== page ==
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Linda Blondheim Art Collector Map
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Friday, December 21, 2007

Blondheim Art Original Paintings

Red Sky
watercolor on cold press
5x7 inches
4.00 shipping
See my paintings HERE

Art Notes Blog HERE

Painters Tip

When you are starting out in the business of selling your art, there are many decisions to make and they should be made very carefully with much forethought. It is easy to get trapped in a system that is not right for you, and difficult to make transitions later.

There are lots of options for you and finding the right one is important. I break them down into main categories:

Street festivals and Mall art festivals- This can be a good route for someone starting out. Just like any other venue, name branding is important and it takes time to move up through the system. I spent many years as a street festival artist, and I learned a lot. The limitations for this kind of venue are two fold. You must decide to go for the prize money or go for the sales. Rarely do artists succeed with both. The sales often come to artists who rely heavily on reproductions. The prizes often go to arists with more contemporary work, limited to large paintings with few in the booth. Often the same artists win at most shows. I believe that many sales are in the lower end. High end patrons tend to avoid street fairs, but many corporations add to their collections at fairs. It is a physicaly demanding route to take. Long hours, lots of putting up and taking down of equipment, constant travel. You must conted with severe weather as well. I am generalizing here. Of course there are many exceptions.

Galleries- Most artists aspire to being represented by galleries. I moved from street fairs to galleries about 15 years ago. Galleries come in all price ranges and tastes from neighborhood gift shops to very high toned establishments. They have a great deal of control over the artists they represent and set the price range, though not directly. If you show in galleries, you must have consistent retail pricing. They also often have territorial rights from 30-100 miles in radius so that an artist must show with them exclusively in their area. The artist has little to say about how many works will be shown, or even if they will be allowed to stay with the gallery after an introductory time period. Some galleries are wonderful to work with, and very professional. Others are a complete nightmare. An artist often finds this out too late to save their work or get payed. I have had dealings with both. Gallery representation will give you a certain amount of prestige and look good on your resume, especially for an emrging artist.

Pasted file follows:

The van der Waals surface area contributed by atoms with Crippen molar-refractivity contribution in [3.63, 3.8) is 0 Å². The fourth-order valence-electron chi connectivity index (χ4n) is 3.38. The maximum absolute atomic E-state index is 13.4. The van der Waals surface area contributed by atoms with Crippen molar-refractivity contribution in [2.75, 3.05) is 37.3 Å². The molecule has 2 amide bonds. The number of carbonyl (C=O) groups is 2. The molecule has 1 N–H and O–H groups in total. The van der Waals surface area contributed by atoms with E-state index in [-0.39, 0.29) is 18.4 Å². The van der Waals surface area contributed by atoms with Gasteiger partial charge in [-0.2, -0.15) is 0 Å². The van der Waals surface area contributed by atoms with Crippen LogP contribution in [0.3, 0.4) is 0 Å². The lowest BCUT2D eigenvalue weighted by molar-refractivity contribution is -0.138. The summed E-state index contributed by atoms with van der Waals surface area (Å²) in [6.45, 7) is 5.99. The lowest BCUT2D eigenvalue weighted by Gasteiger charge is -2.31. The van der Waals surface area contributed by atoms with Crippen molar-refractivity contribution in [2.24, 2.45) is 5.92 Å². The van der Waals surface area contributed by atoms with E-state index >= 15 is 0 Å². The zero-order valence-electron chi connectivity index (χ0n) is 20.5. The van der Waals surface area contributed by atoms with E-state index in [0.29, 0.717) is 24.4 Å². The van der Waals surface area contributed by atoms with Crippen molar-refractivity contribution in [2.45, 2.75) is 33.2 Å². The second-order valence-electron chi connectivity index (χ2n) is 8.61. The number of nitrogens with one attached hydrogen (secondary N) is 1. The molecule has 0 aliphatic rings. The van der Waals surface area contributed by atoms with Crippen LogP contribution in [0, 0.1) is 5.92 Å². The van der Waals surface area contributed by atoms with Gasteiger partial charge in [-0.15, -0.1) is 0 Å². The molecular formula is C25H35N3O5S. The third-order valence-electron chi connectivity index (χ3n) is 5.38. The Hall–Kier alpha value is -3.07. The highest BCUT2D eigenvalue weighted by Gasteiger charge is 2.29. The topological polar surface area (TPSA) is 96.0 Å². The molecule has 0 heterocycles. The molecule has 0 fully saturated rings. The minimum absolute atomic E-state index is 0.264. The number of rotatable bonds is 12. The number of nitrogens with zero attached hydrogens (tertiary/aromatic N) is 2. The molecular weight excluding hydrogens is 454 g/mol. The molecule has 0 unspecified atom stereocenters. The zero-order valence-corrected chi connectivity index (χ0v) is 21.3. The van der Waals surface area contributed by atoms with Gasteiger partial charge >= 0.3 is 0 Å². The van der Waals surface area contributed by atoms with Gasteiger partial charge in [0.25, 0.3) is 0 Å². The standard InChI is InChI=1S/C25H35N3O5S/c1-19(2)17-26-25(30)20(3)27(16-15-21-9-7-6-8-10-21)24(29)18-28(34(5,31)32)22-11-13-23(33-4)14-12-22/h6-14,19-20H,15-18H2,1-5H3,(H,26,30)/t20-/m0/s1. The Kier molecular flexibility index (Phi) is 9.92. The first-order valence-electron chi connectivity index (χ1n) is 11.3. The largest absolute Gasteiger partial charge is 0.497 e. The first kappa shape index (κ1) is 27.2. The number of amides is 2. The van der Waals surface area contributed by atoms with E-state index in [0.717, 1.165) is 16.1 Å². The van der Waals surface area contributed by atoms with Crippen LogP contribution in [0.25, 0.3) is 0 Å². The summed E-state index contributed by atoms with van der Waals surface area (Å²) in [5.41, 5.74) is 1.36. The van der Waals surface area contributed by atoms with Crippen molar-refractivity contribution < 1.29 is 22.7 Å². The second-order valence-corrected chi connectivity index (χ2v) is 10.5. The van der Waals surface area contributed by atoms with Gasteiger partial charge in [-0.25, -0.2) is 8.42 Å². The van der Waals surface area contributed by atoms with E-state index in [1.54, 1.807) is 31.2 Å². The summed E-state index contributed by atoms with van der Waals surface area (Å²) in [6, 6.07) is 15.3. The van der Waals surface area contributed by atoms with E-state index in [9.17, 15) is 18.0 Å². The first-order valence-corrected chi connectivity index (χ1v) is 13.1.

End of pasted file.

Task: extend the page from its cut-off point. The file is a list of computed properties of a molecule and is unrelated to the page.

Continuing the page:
Self Representation- This is great category if you have self discipline. If not, I don't recommend this one. Let someone else handle your work. Self rep take a great deal of organizational skills, the willingness to work very hard and a great game plan. You should understand and embrace marketing to self rep. You must be willing to show your work in alternative spaces and self promote. You must be willing to have a commerce web site and be willing to promote your studio with parties, mail outs and other outside the box ideas. You must genuinely like meeting people and sharing your work with others. It takes a lot of energy to self rep. The best part is that you are in control of your studio, not someone else. If you handle it poorly, you will starve.

Combination Selling- This is where I am presently. I am self repping more each year but I am also represented by several galleries in the South. I also have an agent and a copywriter who does my PR for me now. This is an ideal place to be because I do have control over my career. I don't rely on my galleries to furnish my income, they are gravy if you will. After 30 + years of being an artist, I feel it is a good time to set my own direction and make decisions for myself. With Internet commerce growing every year, I believe artists will have more and more control over their career and have the opportunity to deal directly with patrons in a more personal way. This is not for the reclusive personality who doesn't want to interact with patrons. They are better off with an agent or with commercial galleries. Personally, I love knowing the kind people who support me. Most of my patrons become my friends. A definite bonus.

You must think carefully about which method will work for you in the long term. It may be a combination of the above methods. Think and plan before you automatically decide.

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